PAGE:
Happy New Year Sunflowers

With the 2020 settling in, I  thought now would be the perfect time to talk about Personal Boundaries. 

Personal Boundaries are guidelines, rules or limits that a person creates to identify reasonable, safe and permissible ways for other people to behave towards them and how they will respond when someone passes those limits.

In this entry, we're going to talk about what boundaries are, how to form them and what to do when someone crosses them. Boundaries, in my opinion, are the elephant in the room for anyone who isn't normally comfortable speaking up for themselves. No one wants to be the one friend that wont go along with something or the "party pooper" but we have these boundaries for a reason. If you have set boundaries it's likely to prevent you from reliving a traumatic event or maybe just because you don't go for certain things. Whatever the reason, know that boundaries are very necessary in living a peaceful and healthy life. 

The first step to creating healthy boundaries is Knowing Your Limits. You need to determine what you will and will not accept. There are so many different kinds of boundaries so I went ahead and grouped them in four different categories:

  • Emotional

  • Physical

  • Social

  • Spiritual

Most of my boundaries are physical, the main being I do not like to be touched, at all. No handshakes, no hugs, no nothing. I let people know this up front because I don't want to run into a situation that results in me acting irrationally when the person might not have known. When I tell people this they often ask "Well what about when you get in a relationship?" or "What about family?". I always say "If you aren't my significant other or family member, then my boundaries with those people should not concern you." You absolutely have to be assertive when it comes to standing up for yourself and what you will and will not accept . When trying to think of what your boundaries are, it helps to examine past experiences where you felt anger, fear, frustration or any kind of discomfort with someone. Those reactions typically stem from someone crossing those lines that you didn't know you'd drawn in the sand.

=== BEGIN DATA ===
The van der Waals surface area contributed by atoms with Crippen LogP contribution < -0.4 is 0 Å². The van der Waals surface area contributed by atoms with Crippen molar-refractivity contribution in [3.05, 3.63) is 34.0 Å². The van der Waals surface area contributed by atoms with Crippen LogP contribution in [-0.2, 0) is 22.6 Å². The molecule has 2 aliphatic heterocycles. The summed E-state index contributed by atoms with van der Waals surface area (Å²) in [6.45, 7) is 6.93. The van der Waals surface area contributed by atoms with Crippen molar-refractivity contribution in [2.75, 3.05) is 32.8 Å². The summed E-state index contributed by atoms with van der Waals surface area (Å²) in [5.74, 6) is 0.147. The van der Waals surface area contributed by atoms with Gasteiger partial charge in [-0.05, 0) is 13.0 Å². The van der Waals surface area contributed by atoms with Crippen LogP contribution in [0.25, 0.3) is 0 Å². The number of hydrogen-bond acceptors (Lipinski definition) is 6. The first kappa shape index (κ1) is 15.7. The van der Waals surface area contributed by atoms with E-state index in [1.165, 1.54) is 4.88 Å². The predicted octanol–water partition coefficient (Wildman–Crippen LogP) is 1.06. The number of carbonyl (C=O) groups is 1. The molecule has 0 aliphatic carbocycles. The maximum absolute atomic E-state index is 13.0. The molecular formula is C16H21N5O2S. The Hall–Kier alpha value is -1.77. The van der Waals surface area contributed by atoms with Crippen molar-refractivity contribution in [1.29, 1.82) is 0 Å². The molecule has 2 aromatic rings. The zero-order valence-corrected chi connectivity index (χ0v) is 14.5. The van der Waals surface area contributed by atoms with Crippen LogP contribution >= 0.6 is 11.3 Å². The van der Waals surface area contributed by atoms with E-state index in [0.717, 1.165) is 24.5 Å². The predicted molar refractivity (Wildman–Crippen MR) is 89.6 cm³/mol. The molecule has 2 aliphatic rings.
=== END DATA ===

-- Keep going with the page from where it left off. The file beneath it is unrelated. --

Saying you have boundaries is one thing but being able to put your foot down and say that you aren't going to do/accept something is another. Which brings us to the next step, Be Assertive. When stating your boundaries it's best to not beat around the bush. Be direct and don't leave any room for questions or what if's. Being assertive doesn't come as easy to some people and that is fine, we'll work on that together! You want to build up that confidence in your self and your beliefs so that you have no problem speaking up when someone has crossed the line.

There are so many small situation where something might not have gone the way it was supposed to that you can practice being assertive. Let's say you're at a restaurant and the waitress got your order wrong, speak up! Say in a polite but firm voice what you asked for, 9 times out of 10 they won't know they messed up unless you tell them. At the end of the day, you're paying for a service and you want to make sure you get what you asked for. Another example would be you going into Target and you see a top that was originally $25 and it's marked down to $7.99 but the cashier charges you full price. SAY SOMETHING. Remember: You always want to remain level headed and polite because it could've been an oversight of the other person but always always always speak up.

The final step in setting healthy boundaries is knowing when to let go. If you've expressed your boundaries and have been assertive in relaying those boundaries to friends, family and whoever else you feel they apply to and they don't respect them, let them go. There is no use in repeating yourself or getting yourself worked up over someone that clearly does not respect you. Just let them go. You can only be so open and so forgiving before your own peace of mind is compromised. You owe it to yourself to surround yourself with people who love and respect you and your space.

Bottom line, not telling someone that they've crossed the line only leads to resentment on your end and confusion on theirs. The only way to set better boundaries is by practicing how to tell someone they've crossed yours.

I hope this helped someone somewhere with understanding and setting boundaries.

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"I've decided that I'm a good person and that I deserve good things to happen to me- and therefore I've decided that I'm going to pamper myself as much as possible... I'm not gonna let other people make me feel guilty about what I'm doing. I'm not gonna take responsibility for where other people are, no matter who they are or how related they think they are to me."  -Abraham Hicks

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